The government’s initial push under “Make in India” to attract manufacturing has not succeeded as hoped. Perhaps that is one reason, alongside a more general scepticism about trade that has caused the rash of recent 1970s-style industrial policy announcements, from “champion sectors” to “production-linked incentives” (PLI). Economists have warned that these inducements to investment have been tried in India before but come with a dangerous tendency to become self-sustaining, causing a permanent drain on the treasury without really improving competitiveness. The first signs of such a development are, sadly, already visible. A body representing mobile handset makers has said its members may miss their targets under the production-linked incentive scheme for 2020-21, but should nevertheless not be penalised. They say that the government could rework the five-year map for the scheme without compromising its overall direction.
While the fact is that the pandemic upended supply chains for much of the first quarter of 2020-21, it is also true that these are grounds for overall support across sectors, and not special support for those companies already singled out under an existing scheme. If systems such as the PLI are not to be subject to constant gaming by their beneficiaries, then they must be set in stone, not composed of movable targets. Yet the chances are that the government will compromise in this instance, and then proceed to compromise over other, far less consequential disruptions, and finally repeatedly extend the scheme beyond five years. This has been India’s experience with all such subsidies, especially those directed at the private sector.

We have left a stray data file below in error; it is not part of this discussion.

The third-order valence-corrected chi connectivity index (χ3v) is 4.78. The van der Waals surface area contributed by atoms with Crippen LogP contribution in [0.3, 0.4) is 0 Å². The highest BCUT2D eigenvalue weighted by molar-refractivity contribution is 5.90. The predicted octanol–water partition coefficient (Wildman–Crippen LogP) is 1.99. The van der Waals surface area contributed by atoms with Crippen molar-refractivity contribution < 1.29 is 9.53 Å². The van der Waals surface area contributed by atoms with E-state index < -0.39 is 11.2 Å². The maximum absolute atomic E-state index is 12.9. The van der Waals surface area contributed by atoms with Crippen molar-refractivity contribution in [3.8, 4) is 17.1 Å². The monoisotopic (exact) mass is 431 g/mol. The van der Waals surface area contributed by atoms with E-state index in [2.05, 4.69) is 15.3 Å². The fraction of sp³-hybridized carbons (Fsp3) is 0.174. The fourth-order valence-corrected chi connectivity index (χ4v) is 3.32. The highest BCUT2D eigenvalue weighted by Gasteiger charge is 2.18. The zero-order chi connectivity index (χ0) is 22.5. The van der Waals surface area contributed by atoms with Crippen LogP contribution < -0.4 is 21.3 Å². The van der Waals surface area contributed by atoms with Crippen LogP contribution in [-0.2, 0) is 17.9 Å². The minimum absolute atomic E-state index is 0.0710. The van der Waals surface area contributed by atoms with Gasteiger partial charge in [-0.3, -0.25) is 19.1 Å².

Meanwhile, the sectors lobbying for the schemes will multiply. The original targets of industrial policy were those sectors that received “special packages” a few years ago because they were dominated by small and medium enterprises, labour-intensive, and (such as leather, gems, and textiles) export-focused. But that lens has now begun to expand in a dismaying but nevertheless entirely predictable manner. Existing players will want PLIs so as to make their already planned investments cheaper. Bureaucrats “in charge” of various sectors will demand their own pet sectors become part of the PLI system. This extension is already happening, as the original set of PLI sectors was augmented in November by the addition of LED lights and air-conditioners. There is no reason why the former, for example— an industry with exploding consumer demand, and is relatively low-tech — needs to be part of a focused industrial strategy. If it has been included for reasons to do with cutting carbon emissions, then it is odd that it has been paired with emissions-belching air-conditioners as a focus area.
Existing players in the market are complaining that the PLI scheme benefits new investments, and should be tweaked to help them as well — or that interest subvention should be for the entire value chain, and not just for exporters. This is classic rent-seeking, and an unsurprising consequence of the sort of industrial policy that the government has unleashed. If the government really wishes to improve investment in manufacturing, it needs to ensure that the regulatory and tax climate is such that investors are more comfortable. Direct subsidies and picking winners help nobody but bureaucrats and vested interests — India has several decades of experience to prove this.